Please let us know why you are joining Creating Music Together?
It’s apparent to me that at this moment in our history, creativity and working together are more important than ever, actually essential to our survival in a way they perhaps haven’t been since the dawn of humanity. CMT can be a direct method for opening to both.
What piece of work that you've been involved in across your career are you most proud of?
There is no one piece of work that stands out – there are many! I am always excited to work with Karin Coonrod on her theater productions, because I know they will always be profound, deeply moving, insightful, and top-notch. The Trey Gunn Band was exciting, musically fulfilling, and totally kicked my ass. My work with Braindance and Vora Vor was a tremendously educational, exciting, and intense and the resulting album “Master of Disguise” is possibly the greatest musical work I’ve ever been involved in. Lately, working with Zero Times Everything, and the mixing and producing I’ve been doing have been very fulfilling. And of course, the years I spent deeply involved with Guitar Craft were incomparable, and have shaped everything in my life and work.
Can you share a bit about your work in Guitar Craft? Perhaps one or two experiences that stand out?
I was there for several moments when pieces of music arrived “out of thin air,” so to speak. These experiences were just extraordinary. Because of the work we were doing and the way we were doing it – in a circle, after much preparation – music unlike anything that had ever been heard before descended from somewhere else into our hands. Often it was largely through one person or another, sometimes through a group effort where many people would contribute parts and the group would recognize the right tones. It is so clear when the right part arrives, it is a remarkable process to recognize and move towards it. To have been there when this unfolded is a gift I will never forget.
Is your involvement in Creating Music Together somehow reflected in your day-to-day work? And if so, how?
CMT has directly influenced my listening, and has encouraged me to find useful sounds everywhere, especially smaller sounds and components of sound that I might otherwise overlook. It has also taught me ways of working with others to bring out their own voice, their own approach to sound and music, their own inner and outer hearing. These things are very important in my work as producer, mix engineer, and contributing band member.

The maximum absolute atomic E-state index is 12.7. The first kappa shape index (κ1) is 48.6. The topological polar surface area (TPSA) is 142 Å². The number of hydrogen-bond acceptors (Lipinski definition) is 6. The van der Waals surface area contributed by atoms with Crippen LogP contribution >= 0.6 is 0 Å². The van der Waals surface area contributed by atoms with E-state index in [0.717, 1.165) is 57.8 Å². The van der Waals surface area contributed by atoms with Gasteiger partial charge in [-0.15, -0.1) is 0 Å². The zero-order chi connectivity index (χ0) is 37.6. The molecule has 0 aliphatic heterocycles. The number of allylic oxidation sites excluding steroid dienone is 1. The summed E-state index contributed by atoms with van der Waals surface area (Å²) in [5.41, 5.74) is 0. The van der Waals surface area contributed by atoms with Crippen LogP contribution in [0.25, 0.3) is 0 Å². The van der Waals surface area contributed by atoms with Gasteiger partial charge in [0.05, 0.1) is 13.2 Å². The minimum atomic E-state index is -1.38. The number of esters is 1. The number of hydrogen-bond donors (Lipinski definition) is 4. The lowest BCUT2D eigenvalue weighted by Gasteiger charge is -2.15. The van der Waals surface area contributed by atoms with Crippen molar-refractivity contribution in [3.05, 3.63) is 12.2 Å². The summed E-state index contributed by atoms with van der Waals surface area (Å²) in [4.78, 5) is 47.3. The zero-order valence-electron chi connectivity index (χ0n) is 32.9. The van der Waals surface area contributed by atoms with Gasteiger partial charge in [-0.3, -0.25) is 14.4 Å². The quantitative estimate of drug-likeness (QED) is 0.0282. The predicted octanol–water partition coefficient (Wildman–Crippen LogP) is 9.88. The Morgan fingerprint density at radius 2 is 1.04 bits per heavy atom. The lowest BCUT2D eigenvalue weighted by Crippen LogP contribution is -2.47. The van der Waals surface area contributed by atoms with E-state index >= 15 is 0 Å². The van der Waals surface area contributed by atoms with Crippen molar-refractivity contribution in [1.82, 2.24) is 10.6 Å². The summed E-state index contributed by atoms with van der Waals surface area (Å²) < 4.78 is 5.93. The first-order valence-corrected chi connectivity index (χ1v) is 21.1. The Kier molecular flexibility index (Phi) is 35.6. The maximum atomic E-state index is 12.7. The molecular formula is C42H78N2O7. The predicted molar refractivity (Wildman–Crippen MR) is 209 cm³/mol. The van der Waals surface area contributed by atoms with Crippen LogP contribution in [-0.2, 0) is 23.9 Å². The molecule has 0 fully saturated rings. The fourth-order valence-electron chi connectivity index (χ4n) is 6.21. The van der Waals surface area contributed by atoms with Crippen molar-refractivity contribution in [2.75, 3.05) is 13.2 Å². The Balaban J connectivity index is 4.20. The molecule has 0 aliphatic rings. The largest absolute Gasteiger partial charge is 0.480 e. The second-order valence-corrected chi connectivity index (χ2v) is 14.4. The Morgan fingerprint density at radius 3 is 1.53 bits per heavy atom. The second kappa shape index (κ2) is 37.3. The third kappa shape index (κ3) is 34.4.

What do you find at CMT that you don’t find elsewhere, or that is particularly useful for you?
It’s a chance for me to listen deeply in a way that “normal life” rarely affords, especially for such an extended period of time and surrounded by people with a similar aim, and in conditions created to focus on that aim. At the same time, it’s an opportunity to drop all expectations and judgments, observe and move away from habitual responses and actions and find a new way into sonic creativity. This also relates to how CMT impacts my day-to-day work, it opens me to new ways and depths of listening and experimenting.
Can you describe one experience with the Creative Impulse?
There are some people I’ve known and been privileged to spend time around, who at times manifest that impulse very profoundly, sometimes almost all the time. They seem to have access to another world, to live and breathe in a world of creativity, and what’s interesting is to look at how that happens and how they deal with it – it’s not an easy thing, to have that kind of energy running through you all the time! But that’s another subject, though one that does come up in the CMT setting.
In talking about the Creative Impulse: something happens that is completely recognizable in a purely energetic way. When a theater director is creating a scene, everything is almost in place, and then she says to one of the actors “please take a half-step downstage and one step to your right,” and everyone gasps as a previously good scene suddenly becomes balanced, focused, and feels undeniably right – even if you didn’t notice anything wrong with it before. Or when a composer is working on a piece of music, and the next bit presents itself, “here, this is how the next bit goes,” and even if you don’t believe it at first – “it can’t possibly go like that!” - it proves true. Or conversely, “of course! Obviously, it goes like that!”
One moment I was there for: in the ballroom of Claymont Mansion, December, 1985, in a circle of guitarists of widely varying abilities and backgrounds and experience, already exhausted by several days of intense work, we are playing a simple pattern of fives and sixes in A Minor. The Director of the Circle begins adding things to the pattern – a tag of 4 notes, a tag of 9 notes…then “on a count of 4, move it up a minor third…1, 2, 3, 4!” Then: “here back to A Minor but in this inversion” (not those words at all, but that’s the essence). And, “here’s a bass line…” As we worked on playing each part, the Director would walk to the side of the Ballroom and a few minutes come back to the Circle with the next bit, or the introduction. In this way, the Guitar Craft Theme called The Eye of the Needle was created, or really descended through those hands to Earth. Over a period of weeks refinements were made and new rightnesses were found, but the essential piece descended over about an hour in that Ballroom. We all knew that something extraordinary was happening; time stopped, energy was there for us that we didn’t have on our own. Something new was born that day, and the ripples of that creative moment continue to be felt by an expanding circle of people to this day – in fact, Creating Music Together itself, from my seat, in part an echo of that moment, perhaps intersected with echoes of other past creative moments, and maybe even some new ones!